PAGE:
Obama: What Iranian nuclear weapons program?

Dean Calma/IAEA

All eyes were on the Iranian Ambassador to the International Atomic Energy Agency (IAEA), Mr. Ali Asghar Soltanieh, as he delivered his statement at the IAEA Board of Governors meeting, Nov. 23, 2007.

Article Highlights

  • Will Obama take the lead on Iran's illicit nuclear activity?

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  • Would Obama consider the military option to strike Iran's nuclear efforts?

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  • IAEA summons more outrage about Iran's illicit weapons program than Obama administration

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Here’s what the IAEA had to say today about an Iranian nuclear weapons program:

The information indicates that Iran has carried out the following activities that are relevant to the development of a nuclear explosive device:

• Efforts, some successful, to procure nuclear related and dual use equipment and materials by military related individuals and entities (Annex, Sections C.1 and C.2);

• Efforts to develop undeclared pathways for the production of nuclear material (Annex, Section C.3);

• The acquisition of nuclear weapons development information and documentation from a clandestine nuclear supply network (Annex, Section C.4); and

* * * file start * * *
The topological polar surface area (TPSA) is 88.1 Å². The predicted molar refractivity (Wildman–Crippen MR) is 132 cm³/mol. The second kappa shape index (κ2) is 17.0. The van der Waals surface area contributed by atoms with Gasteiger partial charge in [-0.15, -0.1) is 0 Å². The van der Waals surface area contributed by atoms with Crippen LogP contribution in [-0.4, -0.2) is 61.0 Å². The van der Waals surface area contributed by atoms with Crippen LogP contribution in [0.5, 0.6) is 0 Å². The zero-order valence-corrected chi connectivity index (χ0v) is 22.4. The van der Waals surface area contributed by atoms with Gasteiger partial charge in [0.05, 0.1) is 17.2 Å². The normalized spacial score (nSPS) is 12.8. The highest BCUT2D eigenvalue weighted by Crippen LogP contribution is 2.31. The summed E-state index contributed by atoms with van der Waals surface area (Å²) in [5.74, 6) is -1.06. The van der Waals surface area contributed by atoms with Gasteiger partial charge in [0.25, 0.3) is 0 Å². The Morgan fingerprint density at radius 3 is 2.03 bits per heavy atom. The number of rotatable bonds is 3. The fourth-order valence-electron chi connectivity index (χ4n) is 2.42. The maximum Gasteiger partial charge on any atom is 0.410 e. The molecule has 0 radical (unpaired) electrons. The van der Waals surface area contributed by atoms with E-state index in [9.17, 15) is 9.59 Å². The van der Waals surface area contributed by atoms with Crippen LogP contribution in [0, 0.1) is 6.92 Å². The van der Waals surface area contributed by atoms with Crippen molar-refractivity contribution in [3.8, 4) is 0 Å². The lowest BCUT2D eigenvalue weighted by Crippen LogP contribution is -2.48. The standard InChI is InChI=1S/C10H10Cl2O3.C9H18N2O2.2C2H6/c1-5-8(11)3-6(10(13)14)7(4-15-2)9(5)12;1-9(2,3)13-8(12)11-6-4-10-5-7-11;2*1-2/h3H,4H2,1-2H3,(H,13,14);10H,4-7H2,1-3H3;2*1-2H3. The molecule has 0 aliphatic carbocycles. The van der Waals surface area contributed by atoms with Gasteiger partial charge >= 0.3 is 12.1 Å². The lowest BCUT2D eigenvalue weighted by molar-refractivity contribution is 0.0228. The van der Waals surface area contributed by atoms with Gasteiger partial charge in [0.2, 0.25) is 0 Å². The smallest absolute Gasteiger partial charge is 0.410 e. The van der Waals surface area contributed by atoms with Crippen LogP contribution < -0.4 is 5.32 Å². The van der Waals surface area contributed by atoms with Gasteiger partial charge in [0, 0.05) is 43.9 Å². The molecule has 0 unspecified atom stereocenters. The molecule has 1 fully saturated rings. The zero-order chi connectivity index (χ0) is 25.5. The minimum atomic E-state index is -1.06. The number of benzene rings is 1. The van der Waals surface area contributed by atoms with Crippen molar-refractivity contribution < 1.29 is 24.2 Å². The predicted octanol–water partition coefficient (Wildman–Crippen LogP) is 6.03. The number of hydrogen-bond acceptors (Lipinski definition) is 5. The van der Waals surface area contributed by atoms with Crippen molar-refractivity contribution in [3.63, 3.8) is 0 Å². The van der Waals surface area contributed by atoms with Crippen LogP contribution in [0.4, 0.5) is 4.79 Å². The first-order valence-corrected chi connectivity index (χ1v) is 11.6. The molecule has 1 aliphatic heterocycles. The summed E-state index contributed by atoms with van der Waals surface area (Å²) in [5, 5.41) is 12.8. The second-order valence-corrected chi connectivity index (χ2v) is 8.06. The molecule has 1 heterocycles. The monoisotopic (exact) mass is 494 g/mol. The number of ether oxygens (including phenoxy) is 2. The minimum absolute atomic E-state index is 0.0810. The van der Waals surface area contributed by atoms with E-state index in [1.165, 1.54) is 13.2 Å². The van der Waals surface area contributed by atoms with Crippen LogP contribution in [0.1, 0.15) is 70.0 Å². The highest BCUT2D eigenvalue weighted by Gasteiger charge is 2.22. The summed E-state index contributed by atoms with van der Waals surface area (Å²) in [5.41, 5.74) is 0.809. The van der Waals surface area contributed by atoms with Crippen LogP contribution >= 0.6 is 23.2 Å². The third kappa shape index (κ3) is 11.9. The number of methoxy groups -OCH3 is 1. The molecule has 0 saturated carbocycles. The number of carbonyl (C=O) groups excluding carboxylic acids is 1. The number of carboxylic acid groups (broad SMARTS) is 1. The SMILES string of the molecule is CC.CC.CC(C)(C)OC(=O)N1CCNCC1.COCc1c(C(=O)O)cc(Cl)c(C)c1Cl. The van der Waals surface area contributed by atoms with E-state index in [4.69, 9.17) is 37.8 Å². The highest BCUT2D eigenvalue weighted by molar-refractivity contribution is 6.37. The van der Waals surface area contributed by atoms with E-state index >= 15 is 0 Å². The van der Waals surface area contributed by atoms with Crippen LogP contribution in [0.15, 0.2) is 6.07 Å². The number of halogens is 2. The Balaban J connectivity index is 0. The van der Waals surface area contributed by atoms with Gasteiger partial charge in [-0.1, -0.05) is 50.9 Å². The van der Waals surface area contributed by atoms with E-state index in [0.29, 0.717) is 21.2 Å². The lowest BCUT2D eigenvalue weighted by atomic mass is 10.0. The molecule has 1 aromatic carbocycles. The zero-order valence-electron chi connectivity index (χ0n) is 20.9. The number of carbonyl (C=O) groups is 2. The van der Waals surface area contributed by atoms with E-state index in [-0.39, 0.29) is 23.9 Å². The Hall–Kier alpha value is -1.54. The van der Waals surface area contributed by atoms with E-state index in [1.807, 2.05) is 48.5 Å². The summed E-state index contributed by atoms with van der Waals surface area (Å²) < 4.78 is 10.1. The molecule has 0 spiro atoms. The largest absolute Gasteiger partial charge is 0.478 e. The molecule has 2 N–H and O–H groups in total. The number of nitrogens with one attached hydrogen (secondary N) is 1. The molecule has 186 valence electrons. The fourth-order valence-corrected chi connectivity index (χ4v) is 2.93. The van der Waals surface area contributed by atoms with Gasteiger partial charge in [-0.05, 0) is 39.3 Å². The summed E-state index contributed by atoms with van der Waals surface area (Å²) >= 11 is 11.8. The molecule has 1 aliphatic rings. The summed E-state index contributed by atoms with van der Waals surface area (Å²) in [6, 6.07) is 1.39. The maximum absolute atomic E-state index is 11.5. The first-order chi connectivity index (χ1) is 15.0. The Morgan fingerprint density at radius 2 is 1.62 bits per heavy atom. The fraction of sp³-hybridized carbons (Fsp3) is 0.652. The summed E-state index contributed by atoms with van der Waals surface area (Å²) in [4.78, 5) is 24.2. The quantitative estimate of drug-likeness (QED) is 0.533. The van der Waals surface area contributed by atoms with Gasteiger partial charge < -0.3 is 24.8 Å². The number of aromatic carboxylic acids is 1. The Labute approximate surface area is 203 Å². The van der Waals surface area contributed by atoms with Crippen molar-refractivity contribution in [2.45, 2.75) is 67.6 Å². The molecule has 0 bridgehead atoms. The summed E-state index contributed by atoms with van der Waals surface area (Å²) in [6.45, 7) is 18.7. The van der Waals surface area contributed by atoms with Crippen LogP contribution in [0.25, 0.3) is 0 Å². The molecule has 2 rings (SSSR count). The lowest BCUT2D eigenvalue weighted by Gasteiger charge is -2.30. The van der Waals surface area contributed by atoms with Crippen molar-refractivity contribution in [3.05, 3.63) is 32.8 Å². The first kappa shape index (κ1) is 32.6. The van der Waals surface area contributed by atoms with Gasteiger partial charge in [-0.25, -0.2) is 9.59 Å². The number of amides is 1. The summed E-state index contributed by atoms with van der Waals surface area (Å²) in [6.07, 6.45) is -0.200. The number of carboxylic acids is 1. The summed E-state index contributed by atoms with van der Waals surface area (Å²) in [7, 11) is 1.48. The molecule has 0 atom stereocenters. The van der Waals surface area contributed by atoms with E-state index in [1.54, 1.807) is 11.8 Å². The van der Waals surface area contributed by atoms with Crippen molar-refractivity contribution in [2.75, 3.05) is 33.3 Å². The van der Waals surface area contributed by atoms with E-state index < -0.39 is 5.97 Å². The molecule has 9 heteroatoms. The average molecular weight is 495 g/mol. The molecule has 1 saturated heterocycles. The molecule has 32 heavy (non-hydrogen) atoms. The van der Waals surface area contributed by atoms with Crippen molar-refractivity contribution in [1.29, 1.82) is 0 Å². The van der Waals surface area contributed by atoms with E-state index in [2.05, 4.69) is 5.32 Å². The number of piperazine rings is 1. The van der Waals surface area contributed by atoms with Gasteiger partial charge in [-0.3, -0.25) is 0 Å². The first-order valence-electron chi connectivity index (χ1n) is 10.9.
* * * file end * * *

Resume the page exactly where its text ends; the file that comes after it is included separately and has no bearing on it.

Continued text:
• Work on the development of an indigenous design of a nuclear weapon including the testing of components (Annex, Sections C.5–C.12).

While some of the activities identified in the Annex have civilian as well as military applications, others are specific to nuclear weapons.

The information indicates that prior to the end of 2003 the above activities took place under a structured programme. There are also indications that some activities relevant to the development of a nuclear explosive device continued after 2003, and that some may still be ongoing.

Here’s what a “senior administration official” said in reaction:

The IAEA does not assert that Iran has resumed a full scale nuclear weapons program nor does it have a program about how advanced the programs really are.

 Two points:

1)       I have long wondered whether Obama, desperate to distract the electorate from his feckless economic policies, would consider the military option to strike Iran’s nuclear weapons program. The answer to that appears to be, no, if not hell no.

2)      The IAEA has managed to summon up more outrage about Iran’s illicit weapons programs than the Obama administration, which seems to view its role as chief obfuscator for Tehran. Astonishing.

Danielle Pletka is vice president of foreign and defense policy studies at AEI

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